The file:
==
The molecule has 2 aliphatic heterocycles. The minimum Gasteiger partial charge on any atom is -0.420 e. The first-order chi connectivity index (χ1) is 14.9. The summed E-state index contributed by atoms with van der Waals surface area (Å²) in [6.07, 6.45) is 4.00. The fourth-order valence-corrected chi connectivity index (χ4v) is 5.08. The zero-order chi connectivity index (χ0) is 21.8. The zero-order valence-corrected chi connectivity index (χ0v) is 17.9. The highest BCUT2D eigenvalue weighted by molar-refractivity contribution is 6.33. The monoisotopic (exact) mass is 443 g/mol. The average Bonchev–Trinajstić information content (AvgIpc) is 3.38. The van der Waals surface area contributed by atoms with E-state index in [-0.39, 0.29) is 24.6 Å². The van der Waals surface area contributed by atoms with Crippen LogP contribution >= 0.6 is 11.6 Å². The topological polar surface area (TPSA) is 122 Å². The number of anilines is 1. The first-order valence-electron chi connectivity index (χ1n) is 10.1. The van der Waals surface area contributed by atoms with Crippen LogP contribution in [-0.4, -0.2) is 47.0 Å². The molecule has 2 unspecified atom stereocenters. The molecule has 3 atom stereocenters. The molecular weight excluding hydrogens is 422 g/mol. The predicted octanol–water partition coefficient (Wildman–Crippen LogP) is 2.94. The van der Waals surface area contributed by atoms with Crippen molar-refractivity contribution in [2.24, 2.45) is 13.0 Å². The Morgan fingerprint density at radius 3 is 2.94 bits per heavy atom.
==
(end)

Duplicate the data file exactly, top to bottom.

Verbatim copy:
The molecule has 2 aliphatic heterocycles. The minimum Gasteiger partial charge on any atom is -0.420 e. The first-order chi connectivity index (χ1) is 14.9. The summed E-state index contributed by atoms with van der Waals surface area (Å²) in [6.07, 6.45) is 4.00. The fourth-order valence-corrected chi connectivity index (χ4v) is 5.08. The zero-order chi connectivity index (χ0) is 21.8. The zero-order valence-corrected chi connectivity index (χ0v) is 17.9. The highest BCUT2D eigenvalue weighted by molar-refractivity contribution is 6.33. The monoisotopic (exact) mass is 443 g/mol. The average Bonchev–Trinajstić information content (AvgIpc) is 3.38. The van der Waals surface area contributed by atoms with E-state index in [-0.39, 0.29) is 24.6 Å². The van der Waals surface area contributed by atoms with Crippen LogP contribution >= 0.6 is 11.6 Å². The topological polar surface area (TPSA) is 122 Å². The number of anilines is 1. The first-order valence-electron chi connectivity index (χ1n) is 10.1. The van der Waals surface area contributed by atoms with Crippen LogP contribution in [-0.4, -0.2) is 47.0 Å². The molecule has 2 unspecified atom stereocenters. The molecule has 3 atom stereocenters. The molecular weight excluding hydrogens is 422 g/mol. The predicted octanol–water partition coefficient (Wildman–Crippen LogP) is 2.94. The van der Waals surface area contributed by atoms with Crippen molar-refractivity contribution in [2.24, 2.45) is 13.0 Å². The Morgan fingerprint density at radius 3 is 2.94 bits per heavy atom.